According to a June 22 article by The Economist, the U.S. consumption of single-use plastic may have grown by 250-300% since the beginning of the pandemic. Consider these numbers: Grand View Research projects the global disposable-mask market will grow from an estimated $800M in 2019 to $166B in 2020; Amazon had approximately 2.5 billion customers visit in March alone, an increase of 65% from 2019; Uber Eats first-quarter sales were up 54% from 2019; and, more than 25% of China’s physical goods were bought online during first-quarter 2020, according to the Peterson Institute for International Economics. All of these figures add up to an increase in plastic and packaging. And to add fuel to the proverbial fire, the oil market crash early in the year made plastic cheaper to produce, which in turn is a disincentive to use recycled materials.
See: Economic Outlook: 2020 and Beyond to learn more about the oil market crash.
Originally posted 4/13/20
Even in normal times recycling faced challenges. According to a February Packaging World article on recycling, the majority of critical recycling issues in the U.S. are related to sorting and management of discarded plastics, because the capacity and capability of recycling centers is not adequate for the amount of recycling needed. And now many recyclers are closing shop during the pandemic, and even more waste is headed to landfills or incineration.
Consumer compliance and cost are other issues. With the pandemic, the amount of single use plastic and packaging is growing (think take out containers from all of the closed restaurants, water bottles and other wrapped items purchased by a virus-wary public, and a massive growth in medical waste), and if not disposed of properly by the consumer, will head for the landfill. Amazon and other e-retailers are hiring employees to keep up with the demand of consumers who are staying home and ordering what they need, and all of this additional e-commerce requires additional secondary packaging which must be properly disposed of.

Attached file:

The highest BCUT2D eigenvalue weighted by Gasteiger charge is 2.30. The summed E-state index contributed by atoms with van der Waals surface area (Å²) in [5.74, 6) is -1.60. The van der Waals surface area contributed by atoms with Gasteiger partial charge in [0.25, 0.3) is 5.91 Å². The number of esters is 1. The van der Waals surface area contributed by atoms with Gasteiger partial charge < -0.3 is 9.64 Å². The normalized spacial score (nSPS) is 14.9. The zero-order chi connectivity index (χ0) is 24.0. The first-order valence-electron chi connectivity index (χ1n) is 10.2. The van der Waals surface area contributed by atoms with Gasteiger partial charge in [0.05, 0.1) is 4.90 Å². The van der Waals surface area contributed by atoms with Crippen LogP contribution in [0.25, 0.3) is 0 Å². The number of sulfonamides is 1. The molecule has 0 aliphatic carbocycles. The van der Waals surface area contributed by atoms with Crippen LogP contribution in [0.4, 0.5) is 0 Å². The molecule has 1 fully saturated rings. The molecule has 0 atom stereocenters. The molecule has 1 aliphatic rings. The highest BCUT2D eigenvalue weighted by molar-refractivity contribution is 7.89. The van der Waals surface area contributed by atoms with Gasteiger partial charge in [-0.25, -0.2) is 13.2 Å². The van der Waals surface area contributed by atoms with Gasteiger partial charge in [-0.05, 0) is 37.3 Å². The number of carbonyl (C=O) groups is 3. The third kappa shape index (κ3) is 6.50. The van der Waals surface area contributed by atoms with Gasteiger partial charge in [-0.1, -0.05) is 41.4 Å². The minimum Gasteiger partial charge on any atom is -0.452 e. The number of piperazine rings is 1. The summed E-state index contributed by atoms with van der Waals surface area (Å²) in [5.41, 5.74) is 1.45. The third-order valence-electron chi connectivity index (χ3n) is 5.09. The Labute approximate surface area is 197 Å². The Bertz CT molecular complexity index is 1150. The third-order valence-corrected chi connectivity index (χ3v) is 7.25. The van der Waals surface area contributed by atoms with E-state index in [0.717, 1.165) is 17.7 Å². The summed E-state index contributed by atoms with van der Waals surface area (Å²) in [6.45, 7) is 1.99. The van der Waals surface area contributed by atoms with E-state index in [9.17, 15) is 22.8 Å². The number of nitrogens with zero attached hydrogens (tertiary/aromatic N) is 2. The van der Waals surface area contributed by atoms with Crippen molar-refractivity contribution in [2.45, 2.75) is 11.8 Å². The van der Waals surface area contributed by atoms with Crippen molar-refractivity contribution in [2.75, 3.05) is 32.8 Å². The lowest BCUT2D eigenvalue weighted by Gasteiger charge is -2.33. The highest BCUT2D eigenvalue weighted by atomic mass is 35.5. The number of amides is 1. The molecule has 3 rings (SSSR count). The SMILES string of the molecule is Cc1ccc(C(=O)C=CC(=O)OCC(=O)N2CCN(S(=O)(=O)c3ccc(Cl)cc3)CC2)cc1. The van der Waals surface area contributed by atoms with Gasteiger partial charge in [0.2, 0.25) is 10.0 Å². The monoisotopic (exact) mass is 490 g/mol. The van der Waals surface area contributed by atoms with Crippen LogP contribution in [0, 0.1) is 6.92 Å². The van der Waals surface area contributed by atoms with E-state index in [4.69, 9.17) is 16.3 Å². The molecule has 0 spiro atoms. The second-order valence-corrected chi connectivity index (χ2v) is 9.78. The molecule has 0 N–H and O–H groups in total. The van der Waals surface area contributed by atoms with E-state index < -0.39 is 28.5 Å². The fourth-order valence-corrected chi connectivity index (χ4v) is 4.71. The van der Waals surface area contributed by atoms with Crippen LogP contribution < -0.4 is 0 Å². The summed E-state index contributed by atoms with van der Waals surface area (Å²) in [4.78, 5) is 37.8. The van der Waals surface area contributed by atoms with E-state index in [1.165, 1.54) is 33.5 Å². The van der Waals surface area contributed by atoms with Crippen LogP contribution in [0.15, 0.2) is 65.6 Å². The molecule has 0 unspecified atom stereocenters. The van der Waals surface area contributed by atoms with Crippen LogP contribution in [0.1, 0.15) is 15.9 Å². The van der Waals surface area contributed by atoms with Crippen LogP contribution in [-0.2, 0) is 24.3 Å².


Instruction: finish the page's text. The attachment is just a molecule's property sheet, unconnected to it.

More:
Recycling has long had issues with financial feasibility. A ton of low-grade mixed plastics in CA would fetch $20 in 2017, but in 2018 it cost $10 to dispose of the same ton of mixed plastics. In 2018 China stopped purchasing the U.S. recyclable materials, increasing the amount of material that needed to be processed locally.
A pandemic-influenced drop in oil prices makes plastic even cheaper to produce, and according to a recent Wired article, as the Coronavirus has taken a toll on the price of oil, it will no longer “make economic sense for a company to process and sell recycled materials if they end up being more expensive than the virgin plastic another company is making.”
The Wired article quotes Tom Szaky, founder and CEO of TerraCycle, who says that lightweighting plastic bottles – while saving money for the manufacturer – is also creating a product that “becomes progressively less profitable for a garbage company to bother recycling.”
Like so many things, the near-term outlook for recycling and waste-processing will need to recover from the pandemic’s wave, but the future still has hope. According to a new report on Sustainability from PMMI Business Intelligence, the global sustainable packaging market is expected to grew at a CAGR of approximately 6% by 2025, reaching $280 billion for packaging that is recyclable, biodegradable, compostable or defined as green.